Jackson resident Omar Travis was released from prison about four years ago after being convicted of receiving stolen property. Before that, in 1991, he was convicted on a burglary charge.
This legislative session, Travis was among the 21 former people convicted of felonies who House leaders decided should have their voting rights restored. The only way to have voting rights restored in Mississippi is through legislative action or gubernatorial pardon, which is why Travis was relieved when the House passed his suffrage bill.
But Senate leaders killed his bill along with 18 others, ultimately deciding to pass just two of the House’s proposed suffrage bills.
Travis, who now works as a mental health technician counseling troubled youth in a clinic setting, was obviously disappointed by the outcome.
“This country was founded on no taxation without representation,” Travis said. “We are supposed to be ‘returning citizens.’ That is the phrase that has been coined. But why should a citizen not have the right to vote?”
Mississippi is in the minority of states — less than 10 — where voting rights are not automatically restored for people convicted of felonies either after they complete their sentence or at some point after completing parole or probation.
The state now denies a higher percentage of its residents the right to vote because of felony convictions than any state in the country, according to a recent study. In Mississippi, 235,150 people — or 10.6% of the state’s voting age population — have lost their right to vote, according to a recent study by The Sentencing Project, a national nonprofit that advocates for voting and criminal justice issues. Since 2016, Mississippi has moved from second to first highest percentage in the nation.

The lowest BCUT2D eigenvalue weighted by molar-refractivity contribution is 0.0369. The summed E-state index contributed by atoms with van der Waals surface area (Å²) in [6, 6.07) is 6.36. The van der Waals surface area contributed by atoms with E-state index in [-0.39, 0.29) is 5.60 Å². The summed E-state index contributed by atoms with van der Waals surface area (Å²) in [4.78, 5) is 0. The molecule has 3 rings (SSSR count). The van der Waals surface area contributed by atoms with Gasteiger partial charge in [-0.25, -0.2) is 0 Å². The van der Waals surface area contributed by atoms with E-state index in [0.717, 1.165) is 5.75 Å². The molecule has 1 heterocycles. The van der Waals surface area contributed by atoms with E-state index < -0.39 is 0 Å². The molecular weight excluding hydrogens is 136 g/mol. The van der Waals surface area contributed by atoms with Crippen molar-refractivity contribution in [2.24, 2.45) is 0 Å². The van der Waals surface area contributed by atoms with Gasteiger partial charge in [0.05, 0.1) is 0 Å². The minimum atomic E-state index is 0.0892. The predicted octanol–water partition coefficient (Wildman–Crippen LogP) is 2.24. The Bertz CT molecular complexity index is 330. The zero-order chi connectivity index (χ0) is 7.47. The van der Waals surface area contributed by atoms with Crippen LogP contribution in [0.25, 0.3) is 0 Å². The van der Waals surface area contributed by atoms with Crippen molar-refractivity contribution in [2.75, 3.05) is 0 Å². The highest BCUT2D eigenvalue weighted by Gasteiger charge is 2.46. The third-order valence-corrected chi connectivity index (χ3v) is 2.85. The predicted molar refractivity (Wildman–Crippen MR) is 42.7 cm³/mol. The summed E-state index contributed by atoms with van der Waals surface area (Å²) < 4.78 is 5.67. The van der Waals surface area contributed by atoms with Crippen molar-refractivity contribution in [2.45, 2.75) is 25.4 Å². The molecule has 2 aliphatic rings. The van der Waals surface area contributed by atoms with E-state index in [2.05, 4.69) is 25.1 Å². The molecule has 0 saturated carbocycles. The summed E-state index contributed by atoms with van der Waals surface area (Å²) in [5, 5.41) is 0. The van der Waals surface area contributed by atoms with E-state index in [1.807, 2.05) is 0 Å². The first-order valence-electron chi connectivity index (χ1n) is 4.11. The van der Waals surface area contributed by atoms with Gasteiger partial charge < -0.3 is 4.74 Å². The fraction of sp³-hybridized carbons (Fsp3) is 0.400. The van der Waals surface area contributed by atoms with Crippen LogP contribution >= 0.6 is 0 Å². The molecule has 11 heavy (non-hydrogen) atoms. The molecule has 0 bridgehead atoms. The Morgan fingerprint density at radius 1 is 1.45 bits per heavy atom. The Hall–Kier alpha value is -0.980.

And there are grave effects particularly on Black Mississippians. The prohibition on voting is part of the 1890 Mississippi Constitution — added as one of several attempts to prevent Black Mississippians from voting. With African Americans still being disproportionately convicted of crimes, that continues to be the effect of the disenfranchisement language.
A 2018 analysis by Mississippi Today found that 61% of the Mississippians who have lost their rights to vote are African American, despite the fact that African Americans represent 36% of the state’s total voting-age population.
Had the Senate had passed those 21 House proposals this year and sent them to Gov. Tate Reeves, it would have been the most bills restoring suffrage to people convicted of felonies passed by the Legislature since 2004. That year, 34 people had their voting rights restored through the legislative process.
Sen. Joey Fillingane, R-Sumrall, said when he was appointed by Lt. Gov. Delbert Hosemann to chair the Judiciary B Committee, he discussed with Hosemann what criteria should be used in passing suffrage bills out of the committee.
Fillingane said it was agreed that the committee would steer clear of bills restoring voting rights to those convicted of violent crimes and those convicted of embezzling public funds. That was the criteria, Fillingane said, used during the 2021 session, resulting in the Senate passing only two of the 21 bills approved by the House.